Biosphere Reserve

 

Biodiversity refers to the variety of living species on Earth, including plants, animals, bacteria, and fungi.

While Earth’s biodiversity is so rich that many species have yet to be discovered, many species are being threatened with extinction due to human activities, putting the Earth’s magnificent biodiversity at risk. Biosphere reserves are designated by UNESCO and are part of the World Network of Biosphere Reserves.

Three Zones of a Biosphere Reserve:

Biosphere reserves are customarily divided into three interconnected zones, referred to as the core region, the buffer zone, and a transition area or “area of cooperation,” in order to carry out the complementary tasks of biodiversity protection and sustainable resource use.

Core Areas

  • Incorporates protected areas, which serve as benchmarks for the original conditions of the ecosystems that the biosphere reserves reflect.
  • Data derived from these fundamental domains can be employed to evaluate the sustainability of operations or the preservation of environmental standards in adjacent regions.
  • Projects created in collaboration with biosphere reserve residents, companies, and other partners may receive funding from the core area managers.

Buffer zones

  • Encircles or borders the central region.
  • The way these activities are planned makes sure that they support, rather than undermine, the core area’s conservation goals.
  • The buffer zone may be used for experimental research, or it may involve managing ranchlands, farms, forests, fisheries, and natural vegetation to improve total productivity while preserving biodiversity and natural processes.
  • Facilities for tourism, education, training, and recreation may also be located in this zone.
  • The buffer zone is viewed in many biospheres reserves as having less extensive human use than the transition area may have.

Transition area or “area of cooperation”

  • The sizable exterior region of a biosphere reserve where people reside and work while sustainably utilising the local natural resources.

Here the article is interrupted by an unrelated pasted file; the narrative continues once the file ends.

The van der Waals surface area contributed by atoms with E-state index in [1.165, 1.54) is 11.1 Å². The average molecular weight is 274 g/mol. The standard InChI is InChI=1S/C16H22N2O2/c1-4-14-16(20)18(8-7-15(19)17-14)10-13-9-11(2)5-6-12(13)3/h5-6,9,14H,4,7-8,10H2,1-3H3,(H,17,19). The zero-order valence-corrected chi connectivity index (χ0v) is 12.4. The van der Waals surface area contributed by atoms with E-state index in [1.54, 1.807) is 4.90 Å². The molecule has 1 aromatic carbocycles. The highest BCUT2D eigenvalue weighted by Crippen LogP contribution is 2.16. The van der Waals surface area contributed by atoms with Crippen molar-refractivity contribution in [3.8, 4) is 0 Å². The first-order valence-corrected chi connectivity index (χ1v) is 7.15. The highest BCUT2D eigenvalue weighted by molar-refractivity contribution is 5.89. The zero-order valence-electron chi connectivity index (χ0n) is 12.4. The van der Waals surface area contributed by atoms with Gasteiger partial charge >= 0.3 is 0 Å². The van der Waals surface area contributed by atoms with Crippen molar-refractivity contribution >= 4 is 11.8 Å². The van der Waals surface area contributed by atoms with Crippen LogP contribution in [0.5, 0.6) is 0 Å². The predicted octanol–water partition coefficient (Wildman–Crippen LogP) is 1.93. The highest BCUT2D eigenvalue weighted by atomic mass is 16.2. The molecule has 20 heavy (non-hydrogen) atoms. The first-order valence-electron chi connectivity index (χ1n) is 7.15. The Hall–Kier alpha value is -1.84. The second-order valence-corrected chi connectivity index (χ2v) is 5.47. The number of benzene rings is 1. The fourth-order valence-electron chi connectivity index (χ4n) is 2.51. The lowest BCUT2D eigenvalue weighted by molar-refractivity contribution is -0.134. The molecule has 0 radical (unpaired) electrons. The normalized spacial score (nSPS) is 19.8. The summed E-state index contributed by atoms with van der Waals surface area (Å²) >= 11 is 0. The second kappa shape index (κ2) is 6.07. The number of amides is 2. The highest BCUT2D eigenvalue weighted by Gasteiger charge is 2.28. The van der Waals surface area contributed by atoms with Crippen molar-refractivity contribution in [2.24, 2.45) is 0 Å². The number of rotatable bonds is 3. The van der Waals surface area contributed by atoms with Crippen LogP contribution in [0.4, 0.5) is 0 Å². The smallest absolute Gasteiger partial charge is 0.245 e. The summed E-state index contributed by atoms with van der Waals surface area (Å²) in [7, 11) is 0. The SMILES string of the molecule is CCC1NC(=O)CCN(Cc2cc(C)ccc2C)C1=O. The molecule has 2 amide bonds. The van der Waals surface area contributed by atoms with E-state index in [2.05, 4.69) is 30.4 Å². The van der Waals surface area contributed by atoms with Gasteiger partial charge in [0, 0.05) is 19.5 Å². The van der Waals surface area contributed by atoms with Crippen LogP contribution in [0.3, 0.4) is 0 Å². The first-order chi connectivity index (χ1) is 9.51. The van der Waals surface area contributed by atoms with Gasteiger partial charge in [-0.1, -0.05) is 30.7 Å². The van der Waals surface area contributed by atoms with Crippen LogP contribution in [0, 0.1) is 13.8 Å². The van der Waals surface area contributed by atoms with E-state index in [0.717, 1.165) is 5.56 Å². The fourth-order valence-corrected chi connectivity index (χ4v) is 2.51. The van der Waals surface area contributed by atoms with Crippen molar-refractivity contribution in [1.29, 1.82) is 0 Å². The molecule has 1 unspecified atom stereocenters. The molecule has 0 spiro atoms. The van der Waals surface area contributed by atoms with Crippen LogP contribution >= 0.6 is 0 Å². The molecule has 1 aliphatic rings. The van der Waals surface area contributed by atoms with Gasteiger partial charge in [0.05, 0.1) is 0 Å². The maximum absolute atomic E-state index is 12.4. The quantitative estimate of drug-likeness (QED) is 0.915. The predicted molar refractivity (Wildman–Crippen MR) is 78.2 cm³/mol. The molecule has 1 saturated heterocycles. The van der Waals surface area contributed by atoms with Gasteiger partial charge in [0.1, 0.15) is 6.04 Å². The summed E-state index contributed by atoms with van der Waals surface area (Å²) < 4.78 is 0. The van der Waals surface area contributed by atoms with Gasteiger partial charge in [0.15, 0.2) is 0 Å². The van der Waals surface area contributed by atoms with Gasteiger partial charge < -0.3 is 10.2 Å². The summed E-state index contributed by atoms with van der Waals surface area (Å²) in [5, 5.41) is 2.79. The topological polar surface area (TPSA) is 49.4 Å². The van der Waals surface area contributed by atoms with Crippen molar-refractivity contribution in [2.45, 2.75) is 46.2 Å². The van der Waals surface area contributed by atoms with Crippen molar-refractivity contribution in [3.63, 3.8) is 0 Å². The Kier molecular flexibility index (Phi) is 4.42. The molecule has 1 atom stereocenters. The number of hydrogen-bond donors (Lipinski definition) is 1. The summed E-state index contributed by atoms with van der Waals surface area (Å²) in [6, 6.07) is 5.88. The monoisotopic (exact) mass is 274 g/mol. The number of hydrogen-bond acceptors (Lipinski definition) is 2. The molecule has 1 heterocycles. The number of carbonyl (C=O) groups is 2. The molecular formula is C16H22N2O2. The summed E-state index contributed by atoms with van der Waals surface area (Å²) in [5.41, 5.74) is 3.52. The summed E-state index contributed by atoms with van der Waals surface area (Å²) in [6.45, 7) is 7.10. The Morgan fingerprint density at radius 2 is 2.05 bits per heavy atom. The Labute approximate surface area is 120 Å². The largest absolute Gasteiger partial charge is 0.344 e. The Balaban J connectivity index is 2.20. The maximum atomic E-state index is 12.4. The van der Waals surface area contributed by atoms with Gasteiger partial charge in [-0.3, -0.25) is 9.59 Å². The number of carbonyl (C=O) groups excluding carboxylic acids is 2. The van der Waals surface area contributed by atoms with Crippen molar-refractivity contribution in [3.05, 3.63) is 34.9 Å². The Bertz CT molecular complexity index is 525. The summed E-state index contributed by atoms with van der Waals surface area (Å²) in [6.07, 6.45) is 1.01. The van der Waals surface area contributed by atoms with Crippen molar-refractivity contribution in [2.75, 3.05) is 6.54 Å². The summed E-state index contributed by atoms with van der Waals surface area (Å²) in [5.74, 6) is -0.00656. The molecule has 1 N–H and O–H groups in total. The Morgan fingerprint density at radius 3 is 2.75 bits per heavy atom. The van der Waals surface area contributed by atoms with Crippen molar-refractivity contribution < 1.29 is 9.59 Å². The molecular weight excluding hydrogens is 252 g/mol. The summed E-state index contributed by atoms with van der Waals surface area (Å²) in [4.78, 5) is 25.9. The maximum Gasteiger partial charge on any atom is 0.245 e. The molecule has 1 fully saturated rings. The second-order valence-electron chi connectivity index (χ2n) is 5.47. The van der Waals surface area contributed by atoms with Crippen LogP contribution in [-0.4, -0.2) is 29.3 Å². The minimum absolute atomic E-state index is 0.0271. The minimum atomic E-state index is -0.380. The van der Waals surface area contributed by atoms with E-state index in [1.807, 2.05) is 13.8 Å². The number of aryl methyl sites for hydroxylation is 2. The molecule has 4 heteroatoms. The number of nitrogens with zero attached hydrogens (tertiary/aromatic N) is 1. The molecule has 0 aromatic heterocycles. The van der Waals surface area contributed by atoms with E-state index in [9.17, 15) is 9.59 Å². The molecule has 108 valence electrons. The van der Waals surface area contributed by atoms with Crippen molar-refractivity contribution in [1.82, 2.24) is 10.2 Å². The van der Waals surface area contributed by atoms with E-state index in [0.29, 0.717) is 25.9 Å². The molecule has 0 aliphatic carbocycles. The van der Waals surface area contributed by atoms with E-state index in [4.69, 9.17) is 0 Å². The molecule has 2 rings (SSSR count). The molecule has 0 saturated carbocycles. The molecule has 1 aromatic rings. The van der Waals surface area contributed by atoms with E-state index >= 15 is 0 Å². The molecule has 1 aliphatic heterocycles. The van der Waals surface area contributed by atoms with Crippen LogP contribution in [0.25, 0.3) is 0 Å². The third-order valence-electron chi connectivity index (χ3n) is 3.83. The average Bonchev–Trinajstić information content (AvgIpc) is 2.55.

• The phrase “area of cooperation” emphasises how important collaboration is in achieving the goals of the biosphere reserve.
  • Here, the local communities, businesses, scientists, civil associations, cultural organisations, conservation agencies, and other interested parties come to an agreement to collaborate in order to manage and use the environment in a way that will benefit the local population in a sustainable manner.

How biosphere reserves are used to promote sustainable development?

Sustainable agriculture

  • Biosphere reserves can support sustainable agriculture practices that help to protect biodiversity and improve the livelihoods of local communities.
  • For example, the Nilgiri Biosphere Reserve in India supports farmers in developing organic farming practices.

Tourism

  • Biosphere reserves can be used to promote sustainable tourism that generates income for local communities and helps to conserve biodiversity.
  • For example, the Gulf of Mannar Biosphere Reserve in India supports community-based tourism projects that provide employment and income opportunities for local fishermen and women.

Education and awareness

  • Biosphere reserves can be used to educate and raise awareness of the importance of biodiversity conservation and sustainable development.
  • For example, the Sunderbans Biosphere Reserve in India offers educational programs for school children on the importance of mangrove forests.

Biosphere reserves – research and development

Providing sites for long-term research

  • Biosphere reserves are protected areas that are typically large and diverse, making them ideal for long-term research on ecological and social systems.
  • This research can help scientists to better understand how these systems work and how to manage them sustainably.

Facilitating interdisciplinary research

  • Biosphere reserves are often home to a variety of stakeholders, including scientists, land managers, and community members.
  • This diversity of perspectives can facilitate interdisciplinary research that addresses complex challenges such as climate change and biodiversity loss.

Supporting the development of sustainable practices:

  • Biosphere reserves are intended to be model sites for sustainable development.
  • Research conducted in biosphere reserves can help to develop and demonstrate new sustainable practices that can be adopted by other communities around the world.

Examples of how biosphere reserves are being used to promote research and development

The Great Smoky Mountains Biosphere Reserve in the United States, scientists are studying the effects of climate change on forest ecosystems.

  • TheSian Ka’an Biosphere Reserve in Mexico, researchers are working with local communities to develop sustainable fishing practices.